Revenue and profit at Gowling WLG’s UK LLP have fallen despite the overall firm, including its Canadian arm, increasing revenue by nearly 17% last year.
Gowling’s UK LLP accounts for the year to 30 April 2018 say revenue fell 5% to £179.9m. Profit, meanwhile, fell to £51.9m from £60m, a 14% drop.
The average profit share of members fell to £373,000 from £396,000, even as the average number of members fell to 142 from 154. Pay for the highest-earning member similarly fell to £859,000 from £910,000. Remuneration for key management was flat at £3.8m.
The drop occurred during the firm’s second full financial year since the 2016 tie-up between Wragge Lawrence Graham & Co and Canadian firm Gowlings. The Canadian arm does not formally publish financial results, but in July last year overall revenue was said to have increased to £455.5m from £390.1m. The combination is structured as a UK company limited by guarantee (CLG), with both profits and partnerships kept separate.
In an interview with Legal Business earlier this year, Gowling chief executive David Fennell (pictured) said the UK business would be down largely because of the departure of its private client business. The legacy Lawrence Graham team left for Forsters last March, in what was described as ‘the right move’ for both the team and the firm.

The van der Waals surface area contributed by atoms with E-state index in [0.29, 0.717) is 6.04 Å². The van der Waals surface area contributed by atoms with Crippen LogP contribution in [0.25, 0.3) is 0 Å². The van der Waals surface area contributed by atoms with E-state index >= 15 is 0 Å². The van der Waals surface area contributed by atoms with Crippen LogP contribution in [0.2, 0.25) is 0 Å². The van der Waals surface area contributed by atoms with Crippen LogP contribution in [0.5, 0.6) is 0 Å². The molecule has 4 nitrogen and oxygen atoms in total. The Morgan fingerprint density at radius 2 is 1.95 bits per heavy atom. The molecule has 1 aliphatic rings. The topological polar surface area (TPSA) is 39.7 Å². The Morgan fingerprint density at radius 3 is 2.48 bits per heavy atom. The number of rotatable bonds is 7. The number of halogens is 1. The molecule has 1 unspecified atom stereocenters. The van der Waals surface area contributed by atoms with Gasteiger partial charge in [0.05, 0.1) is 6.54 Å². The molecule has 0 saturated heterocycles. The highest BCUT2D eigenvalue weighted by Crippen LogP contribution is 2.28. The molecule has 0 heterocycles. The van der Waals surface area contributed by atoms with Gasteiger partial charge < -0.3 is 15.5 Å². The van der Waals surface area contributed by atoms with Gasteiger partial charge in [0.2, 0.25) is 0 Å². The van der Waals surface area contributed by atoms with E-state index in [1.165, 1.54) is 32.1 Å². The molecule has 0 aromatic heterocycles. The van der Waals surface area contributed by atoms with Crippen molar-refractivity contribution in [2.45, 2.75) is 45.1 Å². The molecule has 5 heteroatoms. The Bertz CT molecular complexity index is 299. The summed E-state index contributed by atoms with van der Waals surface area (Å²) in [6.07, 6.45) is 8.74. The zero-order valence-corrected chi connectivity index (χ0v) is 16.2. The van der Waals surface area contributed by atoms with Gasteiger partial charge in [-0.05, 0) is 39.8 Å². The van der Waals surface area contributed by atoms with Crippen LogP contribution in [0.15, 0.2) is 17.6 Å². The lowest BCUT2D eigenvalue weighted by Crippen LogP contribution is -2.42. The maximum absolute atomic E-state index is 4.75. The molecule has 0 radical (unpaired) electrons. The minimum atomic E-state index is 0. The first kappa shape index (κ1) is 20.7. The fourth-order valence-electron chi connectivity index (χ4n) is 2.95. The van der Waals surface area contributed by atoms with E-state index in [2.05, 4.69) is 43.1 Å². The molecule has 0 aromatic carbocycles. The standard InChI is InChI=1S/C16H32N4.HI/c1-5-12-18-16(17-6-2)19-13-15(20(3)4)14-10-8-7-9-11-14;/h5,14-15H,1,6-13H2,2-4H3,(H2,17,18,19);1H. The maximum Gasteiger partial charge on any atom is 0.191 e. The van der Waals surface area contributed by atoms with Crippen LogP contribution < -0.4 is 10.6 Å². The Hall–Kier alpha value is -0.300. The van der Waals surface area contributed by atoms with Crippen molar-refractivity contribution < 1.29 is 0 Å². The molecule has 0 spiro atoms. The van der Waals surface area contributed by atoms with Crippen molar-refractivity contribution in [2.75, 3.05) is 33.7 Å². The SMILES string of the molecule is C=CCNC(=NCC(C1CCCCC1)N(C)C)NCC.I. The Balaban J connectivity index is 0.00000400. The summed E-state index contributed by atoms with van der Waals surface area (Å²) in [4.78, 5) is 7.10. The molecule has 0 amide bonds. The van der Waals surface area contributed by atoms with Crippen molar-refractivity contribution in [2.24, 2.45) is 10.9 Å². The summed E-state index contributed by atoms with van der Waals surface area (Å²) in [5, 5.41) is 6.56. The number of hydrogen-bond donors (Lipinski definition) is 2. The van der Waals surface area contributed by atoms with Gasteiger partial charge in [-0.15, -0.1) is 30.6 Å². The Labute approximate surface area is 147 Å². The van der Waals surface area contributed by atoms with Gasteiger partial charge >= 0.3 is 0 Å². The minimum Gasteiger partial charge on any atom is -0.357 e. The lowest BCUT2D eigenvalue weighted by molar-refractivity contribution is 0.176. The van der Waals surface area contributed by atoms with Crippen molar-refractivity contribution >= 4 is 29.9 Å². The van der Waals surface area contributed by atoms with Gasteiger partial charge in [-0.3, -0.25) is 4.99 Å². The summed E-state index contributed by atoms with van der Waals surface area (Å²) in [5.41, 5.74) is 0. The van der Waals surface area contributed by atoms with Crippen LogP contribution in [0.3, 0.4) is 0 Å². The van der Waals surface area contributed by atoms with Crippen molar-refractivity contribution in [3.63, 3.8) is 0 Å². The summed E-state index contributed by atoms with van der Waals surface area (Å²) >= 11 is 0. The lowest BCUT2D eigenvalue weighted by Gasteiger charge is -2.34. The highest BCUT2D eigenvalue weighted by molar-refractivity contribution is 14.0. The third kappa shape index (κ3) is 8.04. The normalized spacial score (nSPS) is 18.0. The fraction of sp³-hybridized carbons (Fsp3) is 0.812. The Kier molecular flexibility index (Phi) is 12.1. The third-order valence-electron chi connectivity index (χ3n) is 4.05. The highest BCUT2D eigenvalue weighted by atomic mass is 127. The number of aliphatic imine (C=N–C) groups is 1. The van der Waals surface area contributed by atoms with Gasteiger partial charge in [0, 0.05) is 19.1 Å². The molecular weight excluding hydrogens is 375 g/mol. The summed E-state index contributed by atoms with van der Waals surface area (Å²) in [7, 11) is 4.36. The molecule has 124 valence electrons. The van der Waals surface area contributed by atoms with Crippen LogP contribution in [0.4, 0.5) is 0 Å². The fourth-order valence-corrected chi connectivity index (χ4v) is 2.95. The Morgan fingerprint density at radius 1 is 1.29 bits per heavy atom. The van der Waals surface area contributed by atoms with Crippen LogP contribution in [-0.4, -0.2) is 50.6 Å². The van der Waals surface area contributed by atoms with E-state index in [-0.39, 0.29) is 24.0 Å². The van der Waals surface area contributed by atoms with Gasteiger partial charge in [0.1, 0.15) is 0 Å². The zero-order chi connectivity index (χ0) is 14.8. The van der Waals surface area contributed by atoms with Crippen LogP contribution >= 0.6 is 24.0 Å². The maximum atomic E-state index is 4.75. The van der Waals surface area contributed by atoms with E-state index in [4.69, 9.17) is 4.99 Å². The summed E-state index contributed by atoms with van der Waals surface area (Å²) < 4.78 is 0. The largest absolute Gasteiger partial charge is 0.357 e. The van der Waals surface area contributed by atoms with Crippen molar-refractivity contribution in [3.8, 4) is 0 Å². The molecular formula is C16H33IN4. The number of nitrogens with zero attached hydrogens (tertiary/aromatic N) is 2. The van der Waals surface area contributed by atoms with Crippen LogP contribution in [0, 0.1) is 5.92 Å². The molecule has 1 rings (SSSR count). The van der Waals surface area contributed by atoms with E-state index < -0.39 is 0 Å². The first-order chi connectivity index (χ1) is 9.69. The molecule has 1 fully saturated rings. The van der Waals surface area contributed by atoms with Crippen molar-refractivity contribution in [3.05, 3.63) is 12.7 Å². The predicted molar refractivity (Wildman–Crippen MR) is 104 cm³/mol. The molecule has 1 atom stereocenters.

Gowling noted in its accounts that Brexit has increased uncertainty for the firm but that it believes it is well equipped to deal with the risks and opportunities this presents: ‘In the longer term, the group’s strong market position and diversity of the markets in which it operates will mitigate some of the uncertainty.’
Gowling has a long-talked about ambition to expand through further mergers, with offices in nine countries. Germany is the main priority for the firm, while Southeast Asia, most likely Singapore, is also an area of interest. On Monday (7 January), the firm extended its ‘best friend’ relationship with Indian law firm Naik Naik & Company.